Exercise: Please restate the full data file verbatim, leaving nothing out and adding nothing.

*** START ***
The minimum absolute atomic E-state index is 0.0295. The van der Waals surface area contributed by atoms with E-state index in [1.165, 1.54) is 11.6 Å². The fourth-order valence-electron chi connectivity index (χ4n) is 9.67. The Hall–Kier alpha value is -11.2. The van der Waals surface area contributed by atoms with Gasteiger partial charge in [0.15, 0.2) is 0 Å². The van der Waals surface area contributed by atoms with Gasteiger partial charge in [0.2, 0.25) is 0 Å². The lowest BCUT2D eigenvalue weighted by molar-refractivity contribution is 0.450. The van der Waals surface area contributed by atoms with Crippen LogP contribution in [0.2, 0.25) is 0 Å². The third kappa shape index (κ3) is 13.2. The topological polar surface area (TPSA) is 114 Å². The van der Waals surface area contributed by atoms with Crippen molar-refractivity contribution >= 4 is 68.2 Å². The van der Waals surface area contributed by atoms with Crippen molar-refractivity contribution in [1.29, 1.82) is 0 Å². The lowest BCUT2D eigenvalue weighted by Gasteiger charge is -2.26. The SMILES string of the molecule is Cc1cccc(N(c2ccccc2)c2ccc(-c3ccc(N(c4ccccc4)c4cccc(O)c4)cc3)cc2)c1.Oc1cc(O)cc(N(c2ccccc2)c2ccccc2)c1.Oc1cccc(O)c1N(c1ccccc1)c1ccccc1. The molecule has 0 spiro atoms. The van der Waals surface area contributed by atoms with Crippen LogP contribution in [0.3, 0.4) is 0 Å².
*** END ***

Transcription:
The minimum absolute atomic E-state index is 0.0295. The van der Waals surface area contributed by atoms with E-state index in [1.165, 1.54) is 11.6 Å². The fourth-order valence-electron chi connectivity index (χ4n) is 9.67. The Hall–Kier alpha value is -11.2. The van der Waals surface area contributed by atoms with Gasteiger partial charge in [0.15, 0.2) is 0 Å². The van der Waals surface area contributed by atoms with Gasteiger partial charge in [0.2, 0.25) is 0 Å². The lowest BCUT2D eigenvalue weighted by molar-refractivity contribution is 0.450. The van der Waals surface area contributed by atoms with Crippen LogP contribution in [0.2, 0.25) is 0 Å². The third kappa shape index (κ3) is 13.2. The topological polar surface area (TPSA) is 114 Å². The van der Waals surface area contributed by atoms with Crippen molar-refractivity contribution >= 4 is 68.2 Å². The van der Waals surface area contributed by atoms with Crippen molar-refractivity contribution in [1.29, 1.82) is 0 Å². The lowest BCUT2D eigenvalue weighted by Gasteiger charge is -2.26. The SMILES string of the molecule is Cc1cccc(N(c2ccccc2)c2ccc(-c3ccc(N(c4ccccc4)c4cccc(O)c4)cc3)cc2)c1.Oc1cc(O)cc(N(c2ccccc2)c2ccccc2)c1.Oc1cccc(O)c1N(c1ccccc1)c1ccccc1. The molecule has 0 spiro atoms. The van der Waals surface area contributed by atoms with Crippen LogP contribution in [0.3, 0.4) is 0 Å².